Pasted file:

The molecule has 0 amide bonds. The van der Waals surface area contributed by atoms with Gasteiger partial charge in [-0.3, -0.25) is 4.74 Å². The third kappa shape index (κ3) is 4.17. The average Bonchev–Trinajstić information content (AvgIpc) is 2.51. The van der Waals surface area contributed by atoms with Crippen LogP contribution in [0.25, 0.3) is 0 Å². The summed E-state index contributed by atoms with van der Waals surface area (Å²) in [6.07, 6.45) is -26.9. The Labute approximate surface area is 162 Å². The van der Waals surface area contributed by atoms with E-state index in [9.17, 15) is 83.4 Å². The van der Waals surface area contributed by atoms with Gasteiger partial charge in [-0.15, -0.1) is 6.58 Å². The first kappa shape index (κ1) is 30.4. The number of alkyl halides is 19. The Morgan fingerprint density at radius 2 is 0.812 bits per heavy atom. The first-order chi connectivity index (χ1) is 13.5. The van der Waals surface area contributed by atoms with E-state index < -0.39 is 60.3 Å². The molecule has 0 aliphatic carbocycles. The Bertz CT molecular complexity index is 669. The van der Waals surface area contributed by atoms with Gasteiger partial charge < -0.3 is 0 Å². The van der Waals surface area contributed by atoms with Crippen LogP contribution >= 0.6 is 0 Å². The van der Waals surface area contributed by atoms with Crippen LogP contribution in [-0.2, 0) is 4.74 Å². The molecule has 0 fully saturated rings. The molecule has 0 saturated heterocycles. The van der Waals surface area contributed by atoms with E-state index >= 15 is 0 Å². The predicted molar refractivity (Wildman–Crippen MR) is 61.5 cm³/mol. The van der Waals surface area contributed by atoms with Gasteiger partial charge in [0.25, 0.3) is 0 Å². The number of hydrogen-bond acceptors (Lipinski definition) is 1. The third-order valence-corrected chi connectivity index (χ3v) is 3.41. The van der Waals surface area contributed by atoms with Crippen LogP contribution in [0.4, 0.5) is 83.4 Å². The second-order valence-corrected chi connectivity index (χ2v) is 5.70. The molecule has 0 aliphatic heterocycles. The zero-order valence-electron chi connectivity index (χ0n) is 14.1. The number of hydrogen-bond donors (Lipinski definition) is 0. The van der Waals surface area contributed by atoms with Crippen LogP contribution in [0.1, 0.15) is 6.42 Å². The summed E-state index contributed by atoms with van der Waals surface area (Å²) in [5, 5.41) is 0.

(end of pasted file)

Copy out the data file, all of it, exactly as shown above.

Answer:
The molecule has 0 amide bonds. The van der Waals surface area contributed by atoms with Gasteiger partial charge in [-0.3, -0.25) is 4.74 Å². The third kappa shape index (κ3) is 4.17. The average Bonchev–Trinajstić information content (AvgIpc) is 2.51. The van der Waals surface area contributed by atoms with Crippen LogP contribution in [0.25, 0.3) is 0 Å². The summed E-state index contributed by atoms with van der Waals surface area (Å²) in [6.07, 6.45) is -26.9. The Labute approximate surface area is 162 Å². The van der Waals surface area contributed by atoms with E-state index in [9.17, 15) is 83.4 Å². The van der Waals surface area contributed by atoms with Gasteiger partial charge in [-0.15, -0.1) is 6.58 Å². The first kappa shape index (κ1) is 30.4. The number of alkyl halides is 19. The Morgan fingerprint density at radius 2 is 0.812 bits per heavy atom. The first-order chi connectivity index (χ1) is 13.5. The van der Waals surface area contributed by atoms with E-state index < -0.39 is 60.3 Å². The molecule has 0 aliphatic carbocycles. The Bertz CT molecular complexity index is 669. The van der Waals surface area contributed by atoms with Gasteiger partial charge < -0.3 is 0 Å². The van der Waals surface area contributed by atoms with Crippen LogP contribution >= 0.6 is 0 Å². The van der Waals surface area contributed by atoms with Crippen LogP contribution in [-0.2, 0) is 4.74 Å². The molecule has 0 fully saturated rings. The molecule has 0 saturated heterocycles. The van der Waals surface area contributed by atoms with E-state index >= 15 is 0 Å². The predicted molar refractivity (Wildman–Crippen MR) is 61.5 cm³/mol. The van der Waals surface area contributed by atoms with Gasteiger partial charge in [0.25, 0.3) is 0 Å². The number of hydrogen-bond acceptors (Lipinski definition) is 1. The third-order valence-corrected chi connectivity index (χ3v) is 3.41. The van der Waals surface area contributed by atoms with Crippen LogP contribution in [0.4, 0.5) is 83.4 Å². The second-order valence-corrected chi connectivity index (χ2v) is 5.70. The molecule has 0 aliphatic heterocycles. The zero-order valence-electron chi connectivity index (χ0n) is 14.1. The number of hydrogen-bond donors (Lipinski definition) is 0. The van der Waals surface area contributed by atoms with Crippen LogP contribution in [0.1, 0.15) is 6.42 Å². The summed E-state index contributed by atoms with van der Waals surface area (Å²) in [5, 5.41) is 0.